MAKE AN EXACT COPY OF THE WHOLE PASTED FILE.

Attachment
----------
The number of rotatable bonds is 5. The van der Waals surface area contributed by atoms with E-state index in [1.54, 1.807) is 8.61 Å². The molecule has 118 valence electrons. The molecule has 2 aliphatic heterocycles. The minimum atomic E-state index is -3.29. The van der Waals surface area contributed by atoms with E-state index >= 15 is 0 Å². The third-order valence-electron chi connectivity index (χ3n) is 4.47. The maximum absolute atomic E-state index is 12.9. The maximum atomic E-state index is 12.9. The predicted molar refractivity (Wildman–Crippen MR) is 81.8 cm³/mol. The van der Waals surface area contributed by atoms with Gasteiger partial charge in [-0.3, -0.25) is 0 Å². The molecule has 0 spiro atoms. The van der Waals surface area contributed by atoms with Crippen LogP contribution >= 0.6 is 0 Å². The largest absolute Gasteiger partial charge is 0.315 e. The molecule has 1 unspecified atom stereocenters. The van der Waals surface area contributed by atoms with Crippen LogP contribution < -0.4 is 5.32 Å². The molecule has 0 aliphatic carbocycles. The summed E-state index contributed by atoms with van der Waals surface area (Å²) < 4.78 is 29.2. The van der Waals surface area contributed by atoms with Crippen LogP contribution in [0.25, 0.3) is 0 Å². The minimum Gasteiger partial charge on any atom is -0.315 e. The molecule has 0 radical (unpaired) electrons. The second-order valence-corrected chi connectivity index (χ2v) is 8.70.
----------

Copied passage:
The number of rotatable bonds is 5. The van der Waals surface area contributed by atoms with E-state index in [1.54, 1.807) is 8.61 Å². The molecule has 118 valence electrons. The molecule has 2 aliphatic heterocycles. The minimum atomic E-state index is -3.29. The van der Waals surface area contributed by atoms with E-state index >= 15 is 0 Å². The third-order valence-electron chi connectivity index (χ3n) is 4.47. The maximum absolute atomic E-state index is 12.9. The maximum atomic E-state index is 12.9. The predicted molar refractivity (Wildman–Crippen MR) is 81.8 cm³/mol. The van der Waals surface area contributed by atoms with Gasteiger partial charge in [-0.3, -0.25) is 0 Å². The molecule has 0 spiro atoms. The van der Waals surface area contributed by atoms with Crippen LogP contribution >= 0.6 is 0 Å². The largest absolute Gasteiger partial charge is 0.315 e. The molecule has 1 unspecified atom stereocenters. The van der Waals surface area contributed by atoms with Crippen LogP contribution < -0.4 is 5.32 Å². The molecule has 0 aliphatic carbocycles. The summed E-state index contributed by atoms with van der Waals surface area (Å²) < 4.78 is 29.2. The van der Waals surface area contributed by atoms with Crippen LogP contribution in [0.25, 0.3) is 0 Å². The minimum Gasteiger partial charge on any atom is -0.315 e. The molecule has 0 radical (unpaired) electrons. The second-order valence-corrected chi connectivity index (χ2v) is 8.70.